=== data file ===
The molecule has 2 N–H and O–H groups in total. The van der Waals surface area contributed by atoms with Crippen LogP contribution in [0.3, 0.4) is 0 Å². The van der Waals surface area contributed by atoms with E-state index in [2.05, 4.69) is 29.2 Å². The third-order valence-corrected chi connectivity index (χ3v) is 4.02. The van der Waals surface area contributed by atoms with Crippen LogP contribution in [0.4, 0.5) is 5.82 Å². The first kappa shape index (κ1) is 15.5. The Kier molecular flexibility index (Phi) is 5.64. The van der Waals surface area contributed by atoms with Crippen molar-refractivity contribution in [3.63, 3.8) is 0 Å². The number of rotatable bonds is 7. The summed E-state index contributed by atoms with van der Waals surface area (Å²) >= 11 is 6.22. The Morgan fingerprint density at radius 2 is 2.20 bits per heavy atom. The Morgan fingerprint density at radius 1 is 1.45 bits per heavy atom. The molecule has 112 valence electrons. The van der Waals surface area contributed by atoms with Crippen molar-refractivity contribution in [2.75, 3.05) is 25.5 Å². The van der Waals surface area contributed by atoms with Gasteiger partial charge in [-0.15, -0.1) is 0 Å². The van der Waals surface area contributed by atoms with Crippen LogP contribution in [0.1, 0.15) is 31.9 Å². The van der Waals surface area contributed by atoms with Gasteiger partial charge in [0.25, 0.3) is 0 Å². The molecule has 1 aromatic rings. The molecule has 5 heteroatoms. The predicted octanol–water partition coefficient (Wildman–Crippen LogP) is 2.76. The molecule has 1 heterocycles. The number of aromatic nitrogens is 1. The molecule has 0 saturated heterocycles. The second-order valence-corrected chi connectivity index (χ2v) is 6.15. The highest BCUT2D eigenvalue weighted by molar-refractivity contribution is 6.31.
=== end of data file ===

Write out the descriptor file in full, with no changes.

The molecule has 2 N–H and O–H groups in total. The van der Waals surface area contributed by atoms with Crippen LogP contribution in [0.3, 0.4) is 0 Å². The van der Waals surface area contributed by atoms with E-state index in [2.05, 4.69) is 29.2 Å². The third-order valence-corrected chi connectivity index (χ3v) is 4.02. The van der Waals surface area contributed by atoms with Crippen LogP contribution in [0.4, 0.5) is 5.82 Å². The first kappa shape index (κ1) is 15.5. The Kier molecular flexibility index (Phi) is 5.64. The van der Waals surface area contributed by atoms with Crippen molar-refractivity contribution in [3.63, 3.8) is 0 Å². The number of rotatable bonds is 7. The summed E-state index contributed by atoms with van der Waals surface area (Å²) >= 11 is 6.22. The Morgan fingerprint density at radius 2 is 2.20 bits per heavy atom. The Morgan fingerprint density at radius 1 is 1.45 bits per heavy atom. The molecule has 112 valence electrons. The van der Waals surface area contributed by atoms with Crippen molar-refractivity contribution in [2.75, 3.05) is 25.5 Å². The van der Waals surface area contributed by atoms with Gasteiger partial charge in [-0.15, -0.1) is 0 Å². The van der Waals surface area contributed by atoms with Crippen LogP contribution in [0.1, 0.15) is 31.9 Å². The van der Waals surface area contributed by atoms with Gasteiger partial charge in [0.25, 0.3) is 0 Å². The molecule has 1 aromatic rings. The molecule has 5 heteroatoms. The predicted octanol–water partition coefficient (Wildman–Crippen LogP) is 2.76. The molecule has 1 heterocycles. The number of aromatic nitrogens is 1. The molecule has 0 saturated heterocycles. The second-order valence-corrected chi connectivity index (χ2v) is 6.15. The highest BCUT2D eigenvalue weighted by molar-refractivity contribution is 6.31.